The most likely dispersal vectors for bitou bush seed in the population were foxes, mice, doves and parrots (Suppl. material 1: Table S2). No birds were observed on the bushes during the entire period of surveys, but bees were seen visiting flowers. Elsewhere in Australia and southern Africa, seed dispersal is mainly by birds and some mammals ingesting fruits and carrying seeds to new locations (Gosper 1999; Meek 1998; Weiss et al. 2008).

Current versus past presence of bitou bush

While it is possible that some plants could have disappeared from the population as part of site works, the documented history of little change to the landscape, in particular in the main infestation area, indicates that we have located every plant to have ever been present, both in space and time (excluding seeds and small seedlings of course). This conclusion is supported by the aerial photography which did not show additional plants in the past. It is also reasonable to suggest that all plants that have ever germinated and survived past the seedling stage are included in this study. The level of temporal and spatial population data collected here opens the possibility of modelling the invasion process once we have a better knowledge of the breeding system and number of introductions, as indicated by a study of the genetic diversity.

Bitou bush missed and subsequently found in surveys

The reduction in the number of new plants found in the most recent survey in 2018 is encouraging, but the discovery of large plants clearly missed in earlier surveys is of concern to all involved in the control program. The 2018 survey discovery of two bitou bush plants completely contained within the canopy of a large Acacia cyclops emphasised the role of detectability in eradication programs (Cacho et al. 2006; Regan et al. 2006). These similarly sized bitou bush plants probably germinated in 2013–2014, had grown underneath the acacia canopy and were not visible before about August 2017 (the area was surveyed each year; date of detectability within the acacia canopy based on aerial photographs). These discoveries show that despite experience and strategically planned and comprehensive surveying, plants can be difficult to find amongst other vegetation with similar leaf and flower colour (e.g. Acacia saligna and Nicotiana glauca). It also seems possible that a highly favourable climate over summer (e.g. the summer of 2016–2017) facilitated the growth within a year of previously undetectable small plants into larger flowering individuals.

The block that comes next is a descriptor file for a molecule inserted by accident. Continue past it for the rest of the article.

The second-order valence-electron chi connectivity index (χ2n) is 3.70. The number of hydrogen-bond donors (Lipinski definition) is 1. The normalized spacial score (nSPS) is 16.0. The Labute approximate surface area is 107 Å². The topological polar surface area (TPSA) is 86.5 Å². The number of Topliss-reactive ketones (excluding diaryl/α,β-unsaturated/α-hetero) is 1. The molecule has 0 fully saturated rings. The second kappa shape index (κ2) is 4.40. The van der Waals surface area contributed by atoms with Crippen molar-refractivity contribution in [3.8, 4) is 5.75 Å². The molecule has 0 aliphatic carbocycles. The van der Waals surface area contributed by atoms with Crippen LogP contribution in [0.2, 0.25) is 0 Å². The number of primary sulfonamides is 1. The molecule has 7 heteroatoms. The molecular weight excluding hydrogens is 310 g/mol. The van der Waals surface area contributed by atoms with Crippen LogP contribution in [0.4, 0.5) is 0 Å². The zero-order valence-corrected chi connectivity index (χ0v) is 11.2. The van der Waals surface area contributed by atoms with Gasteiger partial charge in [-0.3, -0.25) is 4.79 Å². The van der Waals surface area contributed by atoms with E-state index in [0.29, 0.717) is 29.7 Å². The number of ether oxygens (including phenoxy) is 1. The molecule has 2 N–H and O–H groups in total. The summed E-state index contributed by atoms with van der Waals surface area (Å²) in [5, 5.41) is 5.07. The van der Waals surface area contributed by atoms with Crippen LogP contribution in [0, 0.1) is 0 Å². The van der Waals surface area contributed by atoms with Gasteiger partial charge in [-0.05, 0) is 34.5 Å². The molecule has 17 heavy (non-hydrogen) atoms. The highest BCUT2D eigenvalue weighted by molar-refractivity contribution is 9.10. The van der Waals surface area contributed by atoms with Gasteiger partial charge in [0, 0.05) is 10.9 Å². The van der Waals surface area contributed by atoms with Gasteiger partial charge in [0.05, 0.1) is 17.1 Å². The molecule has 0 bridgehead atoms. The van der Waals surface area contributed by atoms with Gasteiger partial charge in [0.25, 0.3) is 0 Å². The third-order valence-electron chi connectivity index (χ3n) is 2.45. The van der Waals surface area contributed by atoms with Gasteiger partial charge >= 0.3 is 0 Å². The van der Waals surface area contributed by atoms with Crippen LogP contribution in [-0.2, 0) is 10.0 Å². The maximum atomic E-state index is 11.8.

Seed bank studies

The exponential decay of viability in the sampled seeds over 5 years shows a similar pattern to most seeds after a disturbance (e.g. soil cultivation); a peak in germination followed by steadily declining viability over time (Long et al. 2014). There was no significant decrease in seed viability in 2015–2017. However, extrapolation of the trend line indicates that the seed bank would not be completely depleted until at least 2020 or perhaps longer (Figure 7), depending on a number of caveats and assumptions.